Months ago, in the early days of the coronavirus pandemic, we advised you to take vitamin D.
At the time, because COVID-19 was so new, there were no studies showing that vitamin D was effective against it. But vitamin D had a strong track record against the flu and other viral respiratory illnesses. Therefore, researchers believed it was likely to work against coronavirus as well.
New studies show they were right:
- Researchers in Indonesia looked at 780 COVID-19 cases. They found that 96% of patients who died lacked vitamin D. Whereas 93% of survivors had normal levels.
The researchers found that vitamin D deficient patients were about 10 times more likely to die. They concluded that “Vitamin D status is strongly associated with COVID-19 mortality.”
- A study published in the journal Aging Clinical and Experimental Research looked at coronavirus and vitamin D levels in 20 European countries. Researchers found that Italy and Spain have lower than average vitamin D levels. Both countries have high numbers of COVID-19 cases and higher death rates.
But northern European countries have higher vitamin D levels, fewer COVID-19 cases, and lower death rates.
People (seniors especially) in southern European countries tend to avoid the sun and more of them have darker skin. Both factors lower vitamin D levels. But Scandinavians have higher levels because they tend to have lighter skin and eat more vitamin D-rich fish products.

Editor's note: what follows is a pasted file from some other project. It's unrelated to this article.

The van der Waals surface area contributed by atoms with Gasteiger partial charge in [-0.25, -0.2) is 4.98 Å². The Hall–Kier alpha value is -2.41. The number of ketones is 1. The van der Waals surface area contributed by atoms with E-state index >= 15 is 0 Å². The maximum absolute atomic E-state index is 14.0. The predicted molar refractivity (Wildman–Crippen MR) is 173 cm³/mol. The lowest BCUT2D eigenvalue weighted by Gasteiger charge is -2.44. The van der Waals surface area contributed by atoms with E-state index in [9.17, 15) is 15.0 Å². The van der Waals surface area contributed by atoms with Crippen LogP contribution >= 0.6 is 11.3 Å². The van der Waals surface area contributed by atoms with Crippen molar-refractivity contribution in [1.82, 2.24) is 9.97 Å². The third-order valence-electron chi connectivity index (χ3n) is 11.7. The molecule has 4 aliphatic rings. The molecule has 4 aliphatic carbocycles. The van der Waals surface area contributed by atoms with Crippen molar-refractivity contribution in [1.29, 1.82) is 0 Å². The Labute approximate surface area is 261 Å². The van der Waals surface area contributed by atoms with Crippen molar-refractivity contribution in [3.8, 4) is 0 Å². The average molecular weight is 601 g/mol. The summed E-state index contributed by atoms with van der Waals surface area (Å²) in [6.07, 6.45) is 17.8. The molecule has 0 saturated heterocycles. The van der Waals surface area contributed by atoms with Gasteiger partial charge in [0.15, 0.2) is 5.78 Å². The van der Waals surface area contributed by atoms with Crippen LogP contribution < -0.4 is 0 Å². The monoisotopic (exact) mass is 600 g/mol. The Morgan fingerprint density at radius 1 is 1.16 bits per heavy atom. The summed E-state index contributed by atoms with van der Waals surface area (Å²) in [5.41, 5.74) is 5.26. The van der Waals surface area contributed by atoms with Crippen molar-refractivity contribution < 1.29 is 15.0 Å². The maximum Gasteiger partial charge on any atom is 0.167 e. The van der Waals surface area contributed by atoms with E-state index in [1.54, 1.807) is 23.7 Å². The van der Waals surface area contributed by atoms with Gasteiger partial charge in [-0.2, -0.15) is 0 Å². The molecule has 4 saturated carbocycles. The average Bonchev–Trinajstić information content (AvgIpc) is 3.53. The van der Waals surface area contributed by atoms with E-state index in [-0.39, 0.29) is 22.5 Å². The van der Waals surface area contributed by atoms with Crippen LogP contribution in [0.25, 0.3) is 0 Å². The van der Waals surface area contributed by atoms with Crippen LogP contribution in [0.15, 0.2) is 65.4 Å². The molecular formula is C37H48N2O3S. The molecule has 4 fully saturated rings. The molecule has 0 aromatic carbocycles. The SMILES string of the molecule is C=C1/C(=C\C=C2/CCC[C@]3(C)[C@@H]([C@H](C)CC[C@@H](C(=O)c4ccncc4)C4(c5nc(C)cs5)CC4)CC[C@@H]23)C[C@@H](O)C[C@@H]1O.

Dr. Lee Smith was an author on the study. He said he and his colleagues found a direct relationship “between average vitamin D levels and the number of COVID-19 cases.”
“Vitamin D has been shown to protect against acute respiratory infections,” Dr. Smith said. “Older adults, the group most deficient in vitamin D, are also the ones most seriously affected by COVID-19.”
- A third study appeared in the online journal medRxiv. Researchers analyzed coronavirus data from 10 countries. They found that low vitamin D levels are associated with a dangerously overactive immune response.
COVID-19 causes lung damage by triggering an overly strong inflammatory response. Vitamin D helps keep coronavirus inflammation under control.
Best Ways to Get Vitamin D
The next time you have a checkup, ask to have your vitamin D level tested. It can be done with the same blood draw used for your other tests.
If your reading is less than 20 ng/mL, your level is too low.
To increase your vitamin D, get 15 minutes of sun a day with your arms and legs exposed. You can also take a quality vitamin D3 supplement. We recommend 5,000 IUs a day.
There has never been a more important time to make sure you’re getting enough of this crucial nutrient.
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